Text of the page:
About three pages into Jen Shelton's compelling and lively study of "Joyce's peculiar use of the power dynamic of incest" I became convinced that Joyce's apparently "peculiar" narrative strategy isn't at all strange for an author of his religious proclivities. For if "incest exemplifies a specific, gendered power relation in which the father makes use of his greater physical, social, and narrative powers in order to coerce the girl to accede to his will," as Shelton contends, then Joyce absorbed the details of this narrative structure at a very early age indeed. Could there be a more perfect example of the conditions Shelton describes than the case of the Blessed Virgin Mary—an innocent young maiden—whose heavenly father overpowers and impregnates her? What's more, the seduction tale Mary repeatedly attempts to tell is invariably overwritten by her endlessly proliferating fathers, as Joyce well understood. A similar interweaving of competing versions of the seduction scenario, whereby the daughter interrupts with her revisions yet the master's interpretation inevitably prevails, characterizes the narrative structure of incest as Shelton explains it.
Shelton expresses no interest in the religious inspiration for Joyce's recurring use of the incest narrative, however. Joyce's Catholic rootedness is my own particular fixation. Nonetheless, the associations I readily made as I continued reading Shelton's work indicate how flexible the incest structure can be. Among other critical frameworks, for example, Shelton recognizes similarities between the father/child configuration of the incest narrative and the colonizer/colonized structure perceived in Joyce's works by postcolonial critics. Shelton's preference for the incest narrative as an effective box of interpretive tools seems to derive from her interest in both the cultural phenomenon of incest ("in [End Page 477] the real world") and the discursive narratives emerging from the inequitable relations that incest acts out, reproduces, and disclaims.
First considering Freud's Dora: An Analysis of a Case of Hysteria as an insistently incestuous text that refuses to allow the daughter to tell her story, Shelton proceeds by demonstrating how Joyce employs the incest narrative, not to valorize it as Freud had done, but to subvert his own authorial power. This is certainly a tricky argument since, as Shelton concedes, a text is always produced by a controlling author who often inadvertently reproduces existing power relations however subversive of cultural conventions he may wish to be. Nevertheless, Shelton deems Joyce's incestuous designs to be marginally empowering for the adolescent girls whose "backtalk" (to borrow Margot Norris's term) he facilitates. Shelton focuses especially on Eveline, Gerty MacDowell, Cissy Caffrey, Issy, and, very briefly, Mangan's sister. Blame it on the lingering Old New Critic in me, but I wished for a bit more close reading early on of Joyce's texts. Admittedly, though, such scrupulous analyses increase as Shelton moves toward her pièce de résistance, a consideration of Issy's footnote letter in Finnegans Wake, Book 2, chapter 2. Shelton perceives a reversal in Issy's footnote "nineteen pages into the chapter [where] Joyce frees Issy from some of the constraints under which she has operated … and allows her to write her own version of Finnegans Wake's recurring letter." Beneath a veneer of playful chitchat, Issy revises the Wake's master missive, hinting at a relationship fraught with sexual violence and her own misinterpreted desire and despair. Given that Shelton often footnotes material that might more usefully have been provided in her own master text, I wonder whether Shelton meant to replicate Issy's strategy.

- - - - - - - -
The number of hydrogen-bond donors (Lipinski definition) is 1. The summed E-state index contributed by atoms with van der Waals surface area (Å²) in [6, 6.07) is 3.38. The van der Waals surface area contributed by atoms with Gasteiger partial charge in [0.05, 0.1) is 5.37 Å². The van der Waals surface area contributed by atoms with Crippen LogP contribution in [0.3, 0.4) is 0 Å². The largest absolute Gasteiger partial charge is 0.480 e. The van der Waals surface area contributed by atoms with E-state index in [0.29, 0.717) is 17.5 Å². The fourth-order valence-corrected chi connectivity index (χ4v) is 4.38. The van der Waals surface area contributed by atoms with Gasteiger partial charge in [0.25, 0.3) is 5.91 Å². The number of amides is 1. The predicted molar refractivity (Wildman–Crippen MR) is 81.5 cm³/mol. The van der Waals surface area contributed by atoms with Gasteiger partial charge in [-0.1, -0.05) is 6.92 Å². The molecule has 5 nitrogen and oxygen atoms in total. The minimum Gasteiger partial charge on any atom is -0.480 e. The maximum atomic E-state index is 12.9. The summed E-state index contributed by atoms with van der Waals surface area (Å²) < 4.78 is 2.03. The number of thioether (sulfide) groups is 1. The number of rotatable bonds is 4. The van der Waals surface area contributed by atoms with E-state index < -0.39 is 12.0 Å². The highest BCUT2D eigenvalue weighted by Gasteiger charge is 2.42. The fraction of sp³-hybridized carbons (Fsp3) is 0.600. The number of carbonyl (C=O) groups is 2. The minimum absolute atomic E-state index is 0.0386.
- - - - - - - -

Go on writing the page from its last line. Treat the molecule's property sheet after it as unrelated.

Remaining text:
In addition to her analysis of Issy, I found Shelton's observations about Cissy Caffrey, a somewhat neglected character in Joyce criticism, interesting and insightful. Reading Cissy as a foil for Gerty, Shelton helped me see Cissy with new eyes. Whereas both young women must negotiate a script which eroticizes youth generally and young women particularly, Gerty carefully orchestrates her virginity, at once masking and enacting her desire. Conversely, Cissy is unequivocally a "forward piece" both in "Nausicaa" and "Circe." Irreverent...